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Case Study Features Association Between Rare Skin Condition and Basal Cell Carcinoma

By: Susan Reckling
Posted: Monday, July 27, 2020

A case study published in Dermatology Online Journal illustrates a potential connection between the unusual skin condition manifested by chronic heat exposure known as erythema ab igne and the development of cutaneous basal cell carcinoma. Zahra Razavi, MD, of the Tehran University of Medical Science, and colleagues noted that to their knowledge, this may be the first case to show this rare cutaneous association.

“Being familiar with the type of cutaneous malignancies that may arise in the site of erythema ab igne is considerably important,” commented the authors.

An asymptomatic 60-year-old man had a nonhealing erosion localized to a hyperpigmented parch on this left thigh for 4 months. The man had noted a reticulated erythematous hyperpigmented patch in the same area for more than 10 years.

Physical examination revealed a small (1–2 cm), erythematous eroded plaque in the upper part of the reticulated patch of the left thigh. Neither bullae nor keratotic lesions were observed. It was learned the man had used a heater close to the inside of his thighs, as his occupation necessitated working outside in the winter. A clinical diagnosis of erythema ab igne—a skin condition caused by prolonged exposure to heat that is not sufficient to cause a burn—was made.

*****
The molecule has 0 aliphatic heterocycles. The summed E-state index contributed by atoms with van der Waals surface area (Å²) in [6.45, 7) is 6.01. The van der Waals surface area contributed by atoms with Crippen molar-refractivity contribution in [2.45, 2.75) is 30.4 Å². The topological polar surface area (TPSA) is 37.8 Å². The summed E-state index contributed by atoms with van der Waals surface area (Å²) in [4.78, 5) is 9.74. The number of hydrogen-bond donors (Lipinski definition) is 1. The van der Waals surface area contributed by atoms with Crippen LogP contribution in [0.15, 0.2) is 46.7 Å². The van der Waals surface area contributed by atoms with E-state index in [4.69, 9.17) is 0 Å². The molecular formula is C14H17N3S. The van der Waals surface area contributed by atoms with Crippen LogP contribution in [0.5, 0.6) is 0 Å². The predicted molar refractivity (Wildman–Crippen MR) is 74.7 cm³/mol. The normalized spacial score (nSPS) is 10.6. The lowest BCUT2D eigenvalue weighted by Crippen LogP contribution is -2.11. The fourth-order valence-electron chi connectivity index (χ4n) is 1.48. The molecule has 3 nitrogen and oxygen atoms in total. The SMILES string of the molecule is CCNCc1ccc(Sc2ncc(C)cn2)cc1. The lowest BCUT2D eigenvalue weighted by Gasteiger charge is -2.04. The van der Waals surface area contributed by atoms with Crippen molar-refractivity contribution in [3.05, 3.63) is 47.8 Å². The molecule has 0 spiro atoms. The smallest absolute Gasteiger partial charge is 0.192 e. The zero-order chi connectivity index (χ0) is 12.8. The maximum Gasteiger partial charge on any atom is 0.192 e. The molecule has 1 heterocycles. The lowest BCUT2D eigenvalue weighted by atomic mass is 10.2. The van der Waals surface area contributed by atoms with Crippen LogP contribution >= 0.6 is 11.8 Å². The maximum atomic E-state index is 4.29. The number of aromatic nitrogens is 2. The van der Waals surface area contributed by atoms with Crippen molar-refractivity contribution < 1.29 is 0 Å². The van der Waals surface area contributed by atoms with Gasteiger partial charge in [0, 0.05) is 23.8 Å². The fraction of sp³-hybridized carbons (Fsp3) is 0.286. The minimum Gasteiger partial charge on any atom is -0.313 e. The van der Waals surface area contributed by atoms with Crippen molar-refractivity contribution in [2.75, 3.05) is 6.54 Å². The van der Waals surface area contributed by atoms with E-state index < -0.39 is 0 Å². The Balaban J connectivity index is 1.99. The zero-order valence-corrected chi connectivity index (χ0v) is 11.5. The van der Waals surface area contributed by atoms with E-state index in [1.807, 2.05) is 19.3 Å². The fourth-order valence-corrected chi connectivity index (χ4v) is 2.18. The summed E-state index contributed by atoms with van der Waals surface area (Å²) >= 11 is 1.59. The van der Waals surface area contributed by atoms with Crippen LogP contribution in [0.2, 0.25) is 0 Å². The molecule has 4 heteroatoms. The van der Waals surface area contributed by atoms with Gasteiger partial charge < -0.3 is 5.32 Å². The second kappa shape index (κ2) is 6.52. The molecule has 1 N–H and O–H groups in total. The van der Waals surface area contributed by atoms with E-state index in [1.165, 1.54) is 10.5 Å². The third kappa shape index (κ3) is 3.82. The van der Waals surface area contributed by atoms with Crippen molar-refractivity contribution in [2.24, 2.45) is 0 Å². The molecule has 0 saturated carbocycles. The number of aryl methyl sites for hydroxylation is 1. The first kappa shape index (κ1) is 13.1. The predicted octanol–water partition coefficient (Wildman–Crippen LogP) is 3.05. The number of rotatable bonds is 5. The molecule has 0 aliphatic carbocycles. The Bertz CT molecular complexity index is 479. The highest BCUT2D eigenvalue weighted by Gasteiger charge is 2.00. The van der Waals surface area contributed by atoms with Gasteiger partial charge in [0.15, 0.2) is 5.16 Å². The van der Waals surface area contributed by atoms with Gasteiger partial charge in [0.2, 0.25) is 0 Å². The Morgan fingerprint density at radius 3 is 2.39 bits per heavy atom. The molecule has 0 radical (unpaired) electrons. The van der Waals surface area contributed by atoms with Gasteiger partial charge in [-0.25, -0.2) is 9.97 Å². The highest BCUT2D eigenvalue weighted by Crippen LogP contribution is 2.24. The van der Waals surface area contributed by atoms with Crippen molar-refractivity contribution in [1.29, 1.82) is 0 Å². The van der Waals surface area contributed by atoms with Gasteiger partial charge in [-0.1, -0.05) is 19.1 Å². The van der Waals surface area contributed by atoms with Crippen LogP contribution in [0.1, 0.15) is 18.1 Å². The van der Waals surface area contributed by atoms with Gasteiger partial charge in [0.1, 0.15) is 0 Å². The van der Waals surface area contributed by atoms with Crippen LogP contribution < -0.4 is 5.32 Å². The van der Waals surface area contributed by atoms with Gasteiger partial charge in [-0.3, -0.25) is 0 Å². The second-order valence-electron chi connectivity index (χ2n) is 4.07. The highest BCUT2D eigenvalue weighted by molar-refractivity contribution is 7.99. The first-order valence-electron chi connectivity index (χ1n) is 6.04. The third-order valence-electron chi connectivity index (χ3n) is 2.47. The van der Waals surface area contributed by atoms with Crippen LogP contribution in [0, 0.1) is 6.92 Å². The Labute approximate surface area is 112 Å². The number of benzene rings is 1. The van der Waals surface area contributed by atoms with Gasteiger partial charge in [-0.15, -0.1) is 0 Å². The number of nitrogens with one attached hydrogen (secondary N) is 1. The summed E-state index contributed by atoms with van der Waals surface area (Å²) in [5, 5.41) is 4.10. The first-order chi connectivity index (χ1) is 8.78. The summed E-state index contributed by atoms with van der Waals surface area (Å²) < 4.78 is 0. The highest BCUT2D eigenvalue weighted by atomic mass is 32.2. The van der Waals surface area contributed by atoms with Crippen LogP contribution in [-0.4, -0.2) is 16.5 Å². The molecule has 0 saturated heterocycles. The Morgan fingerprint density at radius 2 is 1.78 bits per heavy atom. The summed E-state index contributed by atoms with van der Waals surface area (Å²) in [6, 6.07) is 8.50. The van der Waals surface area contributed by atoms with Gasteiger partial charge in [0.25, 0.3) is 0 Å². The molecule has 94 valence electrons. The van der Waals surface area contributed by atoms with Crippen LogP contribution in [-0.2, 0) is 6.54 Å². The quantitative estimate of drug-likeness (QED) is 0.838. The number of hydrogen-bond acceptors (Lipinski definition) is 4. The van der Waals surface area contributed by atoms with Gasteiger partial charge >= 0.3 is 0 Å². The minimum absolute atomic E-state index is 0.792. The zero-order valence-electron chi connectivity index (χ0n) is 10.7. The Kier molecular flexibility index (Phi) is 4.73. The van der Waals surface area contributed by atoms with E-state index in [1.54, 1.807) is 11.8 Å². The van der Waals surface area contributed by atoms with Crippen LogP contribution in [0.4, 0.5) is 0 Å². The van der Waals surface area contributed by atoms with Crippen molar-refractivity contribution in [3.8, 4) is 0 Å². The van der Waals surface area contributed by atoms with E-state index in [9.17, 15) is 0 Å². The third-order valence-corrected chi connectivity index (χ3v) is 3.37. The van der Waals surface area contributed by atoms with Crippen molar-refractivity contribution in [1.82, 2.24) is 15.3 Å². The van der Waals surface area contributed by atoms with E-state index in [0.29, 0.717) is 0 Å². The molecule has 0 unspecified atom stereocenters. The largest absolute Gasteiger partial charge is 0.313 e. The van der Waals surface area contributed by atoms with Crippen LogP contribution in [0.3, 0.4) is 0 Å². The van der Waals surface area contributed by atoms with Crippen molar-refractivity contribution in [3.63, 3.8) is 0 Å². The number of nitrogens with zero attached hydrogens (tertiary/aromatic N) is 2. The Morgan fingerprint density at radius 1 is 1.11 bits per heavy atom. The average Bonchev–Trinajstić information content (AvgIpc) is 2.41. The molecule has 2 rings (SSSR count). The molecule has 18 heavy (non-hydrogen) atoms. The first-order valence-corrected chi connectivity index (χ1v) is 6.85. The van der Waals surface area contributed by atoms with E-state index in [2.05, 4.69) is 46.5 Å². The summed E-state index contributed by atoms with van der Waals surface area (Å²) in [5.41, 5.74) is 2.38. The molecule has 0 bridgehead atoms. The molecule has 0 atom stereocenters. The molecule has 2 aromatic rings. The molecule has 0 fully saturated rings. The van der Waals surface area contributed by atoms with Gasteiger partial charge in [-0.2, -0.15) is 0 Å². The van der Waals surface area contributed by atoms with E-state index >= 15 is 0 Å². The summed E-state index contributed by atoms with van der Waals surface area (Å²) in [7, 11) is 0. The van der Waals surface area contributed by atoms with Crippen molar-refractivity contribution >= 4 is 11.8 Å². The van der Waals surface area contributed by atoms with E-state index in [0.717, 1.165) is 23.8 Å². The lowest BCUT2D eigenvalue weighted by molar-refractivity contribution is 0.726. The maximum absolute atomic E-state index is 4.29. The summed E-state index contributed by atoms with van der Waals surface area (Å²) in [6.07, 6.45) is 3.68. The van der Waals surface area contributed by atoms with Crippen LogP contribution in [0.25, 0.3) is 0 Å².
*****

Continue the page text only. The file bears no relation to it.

The man underwent a punch biopsy of the erosive lesion. Histopathologic findings revealed some basaloid nests in the dermis, along with peripheral palisading and peritumoral clefting. Features in support of the diagnosis of erythema ab igne included the presence of vasodilation of dermal vessels, pigment deposition in the dermis, and epidermal atrophy/flattening of the rete ridge. The association of basal cell carcinoma resulted in surgical excision, with 4-mm margins.

Generally, erythema ab igne has a benign course. However, the authors noted, “the development of squamous cell carcinoma and Merkel cell carcinoma has been reported even after decades.”

Disclosure: The authors reported no conflicts of interest.



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